Expenses are generally deductible to the extent that they are incurred for the production of assessable profits and are not capital in nature, unless specifically prohibited. There are also specific rules for deductions of an intra-group financing business.
There is no special regime for nonresidents. A Hong Kong branch of a foreign corporation is treated the same way as a locally incorporated company and is subject to similar corporate and tax obligations as a resident company.
A resident company is subject to corporate income tax on all its income from sources anywhere in the world, including patent royalties, dividends, interest and capital gains. Taxable base is equal to the pre-tax profit as shown in the financial statements by effecting certain adjustments. Taxable profits comprise operational business profits, profits from financial transactions and other profits.
In general, all expenses related to the operation of a business are deductible with certain exemptions (eg, fines and penalties).
Certain tax incentives are granted in the form of taxable base reductions in addition to the already-recognized cost deduction for accounting purposes.
A minimum alternative tax applies if a company cannot present a cost structure attached to the tax return.
Nonresident taxpayers are taxed on the income attributed to their Hungarian permanent establishments or on the income realized through alienation of participation in a Hungarian entity that qualifies as a real estate holding company.
Residents are taxed on their global income less any deductions. Income derived from a foreign source by a resident company is subject to the applicable domestic tax rates.
Foreign companies that have branches or similar establishments in India are taxed as foreign corporations. A permanent establishment of a foreign company in India may be taxed on the income attributable to such permanent establishment in India.
A foreign company will be liable to pay tax on international transactions that may indirectly affect ownership and control of Indian subsidiary subject to tax treaty.
Taxable income of an Irish tax resident company is calculated by deducting allowable deductions (expenses, allowances and reliefs) from the profits and other income.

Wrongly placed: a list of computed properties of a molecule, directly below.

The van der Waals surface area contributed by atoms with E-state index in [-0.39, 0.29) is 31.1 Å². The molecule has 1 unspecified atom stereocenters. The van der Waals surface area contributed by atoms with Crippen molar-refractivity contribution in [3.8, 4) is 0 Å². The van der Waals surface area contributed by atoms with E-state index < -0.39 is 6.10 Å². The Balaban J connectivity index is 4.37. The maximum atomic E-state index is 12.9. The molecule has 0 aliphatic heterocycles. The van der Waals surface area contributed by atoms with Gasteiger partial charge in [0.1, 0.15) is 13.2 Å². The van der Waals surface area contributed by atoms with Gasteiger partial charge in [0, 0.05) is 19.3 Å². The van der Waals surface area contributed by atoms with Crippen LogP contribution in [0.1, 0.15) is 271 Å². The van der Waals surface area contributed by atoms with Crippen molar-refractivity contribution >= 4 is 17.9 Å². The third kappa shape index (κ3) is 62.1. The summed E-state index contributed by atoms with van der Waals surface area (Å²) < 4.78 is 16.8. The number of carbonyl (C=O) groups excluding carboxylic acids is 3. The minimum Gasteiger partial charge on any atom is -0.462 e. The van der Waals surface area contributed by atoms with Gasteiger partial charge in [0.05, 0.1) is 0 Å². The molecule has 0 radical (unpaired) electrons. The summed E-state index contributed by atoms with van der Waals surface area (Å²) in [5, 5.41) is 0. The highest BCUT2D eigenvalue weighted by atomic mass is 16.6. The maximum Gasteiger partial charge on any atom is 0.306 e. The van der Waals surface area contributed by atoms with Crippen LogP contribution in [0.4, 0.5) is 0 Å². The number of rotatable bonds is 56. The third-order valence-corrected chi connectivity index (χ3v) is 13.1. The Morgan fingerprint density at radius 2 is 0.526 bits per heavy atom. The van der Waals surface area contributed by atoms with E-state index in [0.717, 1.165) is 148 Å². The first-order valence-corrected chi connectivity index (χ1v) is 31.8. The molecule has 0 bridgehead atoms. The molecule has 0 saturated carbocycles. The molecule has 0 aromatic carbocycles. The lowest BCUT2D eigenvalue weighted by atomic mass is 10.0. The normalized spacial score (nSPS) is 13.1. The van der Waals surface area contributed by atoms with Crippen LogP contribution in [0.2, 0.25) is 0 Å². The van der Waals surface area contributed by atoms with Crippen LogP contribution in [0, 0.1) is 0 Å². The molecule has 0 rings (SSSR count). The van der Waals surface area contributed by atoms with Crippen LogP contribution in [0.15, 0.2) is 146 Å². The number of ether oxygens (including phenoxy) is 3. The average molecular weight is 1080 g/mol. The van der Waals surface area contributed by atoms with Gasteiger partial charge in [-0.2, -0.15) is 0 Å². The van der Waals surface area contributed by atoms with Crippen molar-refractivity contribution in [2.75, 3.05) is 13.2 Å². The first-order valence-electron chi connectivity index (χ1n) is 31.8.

The taxable income of an Israeli resident corporation is the income from the sources stipulated under law, including capital gains, as reduced by applicable:
- Offsets and credits and
The taxable income of a non-resident corporation that has business activity in Israel (or a permanent establishment in Israel in the case of a corporation entitled to treaty benefits) is generally similar to that of an Israeli resident corporation.
Taxable income of domestic corporations for corporate income tax purposes (IRES) is equal to their business income less applicable deductions.
Foreign corporations are taxed on the amount of income generated in Italy, generally without any deduction.
Taxable income of a domestic corporation is equal to all gross income less applicable deductions.
The scope of taxable income for a foreign corporation depends on the existence of its permanent establishment in Japan. If a foreign corporation does not have a permanent establishment in Japan, the tax liability of the foreign corporation is usually settled solely through a withholding tax. Under Japanese tax laws, if a foreign corporation has a permanent establishment in Japan, corporate tax is imposed on its income derived from sources in Japan, such as the taxable income of a domestic corporation. However, tax treaties may exempt a foreign corporation from taxation on industrial or commercial profits earned in Japan to the extent that the income is not attributable to its permanent establishment in Japan.
Taxable income is calculated based on the profit as stated in the commercial balance sheet, plus certain adjustments provided under the tax law (eg, non-deductibility of taxes, exemption for dividends).
A corporate non-resident entity is subject to corporate income tax only on income generated in Luxembourg.